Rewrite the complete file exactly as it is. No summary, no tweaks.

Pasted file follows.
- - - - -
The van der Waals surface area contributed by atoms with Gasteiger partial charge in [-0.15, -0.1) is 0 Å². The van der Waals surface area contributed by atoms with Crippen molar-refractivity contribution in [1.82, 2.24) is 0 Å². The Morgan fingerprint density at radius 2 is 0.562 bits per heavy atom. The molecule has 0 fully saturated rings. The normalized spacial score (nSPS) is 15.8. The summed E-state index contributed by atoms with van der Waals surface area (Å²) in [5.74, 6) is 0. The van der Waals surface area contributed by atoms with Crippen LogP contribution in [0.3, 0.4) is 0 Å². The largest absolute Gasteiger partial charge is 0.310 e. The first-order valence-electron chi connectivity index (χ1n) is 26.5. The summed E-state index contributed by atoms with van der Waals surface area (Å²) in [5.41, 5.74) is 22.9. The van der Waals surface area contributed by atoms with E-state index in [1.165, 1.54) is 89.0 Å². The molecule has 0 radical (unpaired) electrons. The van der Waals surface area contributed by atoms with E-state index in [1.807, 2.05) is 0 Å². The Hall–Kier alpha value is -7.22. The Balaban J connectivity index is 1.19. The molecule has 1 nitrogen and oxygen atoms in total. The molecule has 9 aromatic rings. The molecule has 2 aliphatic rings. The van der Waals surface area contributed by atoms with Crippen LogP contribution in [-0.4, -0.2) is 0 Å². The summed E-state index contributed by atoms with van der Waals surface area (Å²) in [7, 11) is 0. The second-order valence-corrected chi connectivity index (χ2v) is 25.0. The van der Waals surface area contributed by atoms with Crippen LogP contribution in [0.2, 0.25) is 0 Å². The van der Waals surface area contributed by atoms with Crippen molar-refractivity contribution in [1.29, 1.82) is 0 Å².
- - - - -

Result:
The van der Waals surface area contributed by atoms with Gasteiger partial charge in [-0.15, -0.1) is 0 Å². The van der Waals surface area contributed by atoms with Crippen molar-refractivity contribution in [1.82, 2.24) is 0 Å². The Morgan fingerprint density at radius 2 is 0.562 bits per heavy atom. The molecule has 0 fully saturated rings. The normalized spacial score (nSPS) is 15.8. The summed E-state index contributed by atoms with van der Waals surface area (Å²) in [5.74, 6) is 0. The van der Waals surface area contributed by atoms with Crippen LogP contribution in [0.3, 0.4) is 0 Å². The largest absolute Gasteiger partial charge is 0.310 e. The first-order valence-electron chi connectivity index (χ1n) is 26.5. The summed E-state index contributed by atoms with van der Waals surface area (Å²) in [5.41, 5.74) is 22.9. The van der Waals surface area contributed by atoms with E-state index in [1.165, 1.54) is 89.0 Å². The molecule has 0 radical (unpaired) electrons. The van der Waals surface area contributed by atoms with E-state index in [1.807, 2.05) is 0 Å². The Hall–Kier alpha value is -7.22. The Balaban J connectivity index is 1.19. The molecule has 1 nitrogen and oxygen atoms in total. The molecule has 9 aromatic rings. The molecule has 2 aliphatic rings. The van der Waals surface area contributed by atoms with Crippen LogP contribution in [-0.4, -0.2) is 0 Å². The summed E-state index contributed by atoms with van der Waals surface area (Å²) in [7, 11) is 0. The second-order valence-corrected chi connectivity index (χ2v) is 25.0. The van der Waals surface area contributed by atoms with Crippen LogP contribution in [0.2, 0.25) is 0 Å². The van der Waals surface area contributed by atoms with Crippen molar-refractivity contribution in [1.29, 1.82) is 0 Å².